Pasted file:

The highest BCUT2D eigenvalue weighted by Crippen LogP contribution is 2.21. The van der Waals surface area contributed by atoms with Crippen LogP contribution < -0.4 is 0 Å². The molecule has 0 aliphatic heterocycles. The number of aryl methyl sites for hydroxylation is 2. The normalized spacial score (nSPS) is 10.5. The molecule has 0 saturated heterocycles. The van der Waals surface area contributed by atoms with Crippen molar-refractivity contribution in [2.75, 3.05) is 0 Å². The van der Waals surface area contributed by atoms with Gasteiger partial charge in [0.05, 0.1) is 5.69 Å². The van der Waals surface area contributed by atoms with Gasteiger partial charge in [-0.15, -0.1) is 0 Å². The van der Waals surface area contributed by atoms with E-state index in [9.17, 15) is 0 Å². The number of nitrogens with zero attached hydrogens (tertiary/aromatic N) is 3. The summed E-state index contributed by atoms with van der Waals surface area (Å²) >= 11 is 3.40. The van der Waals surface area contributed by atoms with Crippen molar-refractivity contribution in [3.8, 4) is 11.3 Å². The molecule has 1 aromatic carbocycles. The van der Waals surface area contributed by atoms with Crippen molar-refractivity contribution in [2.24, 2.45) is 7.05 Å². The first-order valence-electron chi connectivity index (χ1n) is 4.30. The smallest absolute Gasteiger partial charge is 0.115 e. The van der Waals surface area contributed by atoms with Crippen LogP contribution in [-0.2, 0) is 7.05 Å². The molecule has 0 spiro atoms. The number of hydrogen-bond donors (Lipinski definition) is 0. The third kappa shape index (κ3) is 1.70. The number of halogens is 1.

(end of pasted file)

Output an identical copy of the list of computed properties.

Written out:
The highest BCUT2D eigenvalue weighted by Crippen LogP contribution is 2.21. The van der Waals surface area contributed by atoms with Crippen LogP contribution < -0.4 is 0 Å². The molecule has 0 aliphatic heterocycles. The number of aryl methyl sites for hydroxylation is 2. The normalized spacial score (nSPS) is 10.5. The molecule has 0 saturated heterocycles. The van der Waals surface area contributed by atoms with Crippen molar-refractivity contribution in [2.75, 3.05) is 0 Å². The van der Waals surface area contributed by atoms with Gasteiger partial charge in [0.05, 0.1) is 5.69 Å². The van der Waals surface area contributed by atoms with Gasteiger partial charge in [-0.15, -0.1) is 0 Å². The van der Waals surface area contributed by atoms with E-state index in [9.17, 15) is 0 Å². The number of nitrogens with zero attached hydrogens (tertiary/aromatic N) is 3. The summed E-state index contributed by atoms with van der Waals surface area (Å²) >= 11 is 3.40. The van der Waals surface area contributed by atoms with Crippen molar-refractivity contribution in [3.8, 4) is 11.3 Å². The molecule has 1 aromatic carbocycles. The van der Waals surface area contributed by atoms with Crippen molar-refractivity contribution in [2.24, 2.45) is 7.05 Å². The first-order valence-electron chi connectivity index (χ1n) is 4.30. The smallest absolute Gasteiger partial charge is 0.115 e. The van der Waals surface area contributed by atoms with Crippen LogP contribution in [-0.2, 0) is 7.05 Å². The molecule has 0 spiro atoms. The number of hydrogen-bond donors (Lipinski definition) is 0. The third kappa shape index (κ3) is 1.70. The number of halogens is 1.